This is the website of Abulsme Noibatno Itramne (also known as Sam Minter). Posts here are rare these days. For current stuff, follow me on Mastodon



January 2008

Obama Won New Hampshire After All?

Just saw this posting by Brendan Loy. It points out that of course in delegates determined by the primary it was actually a tie, 9 Clinton, 9 Obama, 4 Edwards… but if you add in the votes of the 5 superdelegates (known before the primary) it becomes 12 Obama, 11 Clinton, 4 Edwards.

Oops. We’ll have to change all those headlines now, right? Oh, guess not. Oh well.

Hillary Clinton did not win New Hampshire
(Brendan Loy, Irish Trojan)

If the convention were held today, New Hampshire’s turn in the roll call would go something like this: “Mr. Speaker, the great state of New Hampshire, the Granite State, proud home of the first-in-the-nation primary, led by our great Democratic governor, John Lynch; New Hampshire, home of the 2007 Canadian-American League champion Nashua Pride baseball team and the 2006-2007 AHL Atlantic Division champion Manchester Monarchs hockey team; New Hampshire, whose state motto ‘live free or die’ was once again embodied last year when we became the first state to legalize same-sex unions without a court order or a threatened court order; New Hampshire, which cast its four electoral votes for John Kerry in 2004, and will once again proudly support a Democrat for president in 2008; Mr. Speaker, New Hampshire casts 12 votes for Barack Obama, 11 votes for Hillary Clinton, and 4 votes for John Edwards!”

Graphing the Presidential Race

I wanted graphs over time of the delegate counts, but hadn’t seen one yet, so I went ahead and made a set of them. Since it was the easiest way for me, I just set this up on my wiki page. I will update these after each new primary or caucus (or if I notice any changes in between as superdelegates commit and such).

For those interested, click through below:

2008 Presidential Delegate Graphs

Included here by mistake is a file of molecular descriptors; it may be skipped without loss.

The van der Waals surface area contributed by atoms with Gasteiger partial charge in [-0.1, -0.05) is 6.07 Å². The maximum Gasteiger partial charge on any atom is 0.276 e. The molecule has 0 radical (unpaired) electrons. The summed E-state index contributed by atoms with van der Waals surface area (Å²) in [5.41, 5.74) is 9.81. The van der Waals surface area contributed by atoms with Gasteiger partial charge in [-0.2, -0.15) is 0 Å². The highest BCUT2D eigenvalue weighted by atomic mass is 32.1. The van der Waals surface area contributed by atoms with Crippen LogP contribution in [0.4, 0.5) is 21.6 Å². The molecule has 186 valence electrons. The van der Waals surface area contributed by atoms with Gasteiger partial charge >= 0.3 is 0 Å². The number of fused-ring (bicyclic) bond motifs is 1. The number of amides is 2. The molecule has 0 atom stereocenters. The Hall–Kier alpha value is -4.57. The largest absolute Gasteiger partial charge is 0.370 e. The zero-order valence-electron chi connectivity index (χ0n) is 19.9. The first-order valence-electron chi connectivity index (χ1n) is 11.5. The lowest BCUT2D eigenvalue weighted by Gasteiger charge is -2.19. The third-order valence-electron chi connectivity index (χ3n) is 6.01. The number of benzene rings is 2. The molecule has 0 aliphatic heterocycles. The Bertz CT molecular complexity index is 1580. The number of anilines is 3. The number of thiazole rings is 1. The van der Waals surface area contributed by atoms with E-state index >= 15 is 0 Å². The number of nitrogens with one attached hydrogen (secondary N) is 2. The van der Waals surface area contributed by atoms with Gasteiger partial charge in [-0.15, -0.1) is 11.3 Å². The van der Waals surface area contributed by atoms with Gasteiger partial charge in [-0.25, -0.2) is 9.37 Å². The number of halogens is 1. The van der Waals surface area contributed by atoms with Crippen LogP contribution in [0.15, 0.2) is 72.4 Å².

The following are graphs of the delegate counts for the US presidential race in both parties on a day by day basis. Data is taken from CNN’s Democratic Scorecard and Republican Scorecard pages. At a minimum, graphs will be updated after new primary and caucus results. Changes to superdelegate totals between primaries and caucuses may or may not be caught on the day they occur. The totals are as of the start of the day, so typically results of primaries and caucuses will show up on the day following those contests.

Results are shown both as a total number of delegates, and as a percentage of the delegates which have been allocated as of that date.

It is interesting to note how everybody didn’t start at zero before Iowa due to superdelegates and unpledged delegates who had already stated a preference.

Updated Delegate Count After NH

New standings as of this moment in terms of everybody with at least 1 committed delegate:

Democrats (2025 needed to win):

  • 183 (55.0%) – Clinton
  • 78 (23.4%) – Obama
  • 52 (15.6%) – Edwards
  • 19 (5.7%) – Richardson
  • 1 (0.3%) – Kucinich

Republicans (1191 needed to win):

  • 30 (42.3%) – Romney
  • 21 (29.6%) – Huckabee
  • 10 (14.1%) – McCain
  • 6 (8.5%) – Thompson
  • 2 (2.8%) – Paul
  • 1 (1.4%) – Guiliani
  • 1 (1.4%) – Hunter

Apparently the delegates that Dodd and Biden had collected became uncommitted after they dropped out.

Wow – Upset – Fun

CNN just declared the winner. Obama has conceeded.

Hillary pulls out an upset, completely contrary to all recent poll results. And once again the dynamics of the race change completely again. Will Obama’s new found lead in South Carolina start to evaporate? Will Hillary’s leads elsewhere consolidate?

If Obama had won the way the polls said, this would probably have been nearly over as the momentum grew.

Now… it is all wide open again… and the advantage has to go back to Hillary… she is ahead on delegates, and she is ahead in more of the upcoming states… and has better organization in the Super Duper Tuesday states.

And of course the Republican map is still completely crazy.

Wow. This is such a fun election season. Can’t get better than this.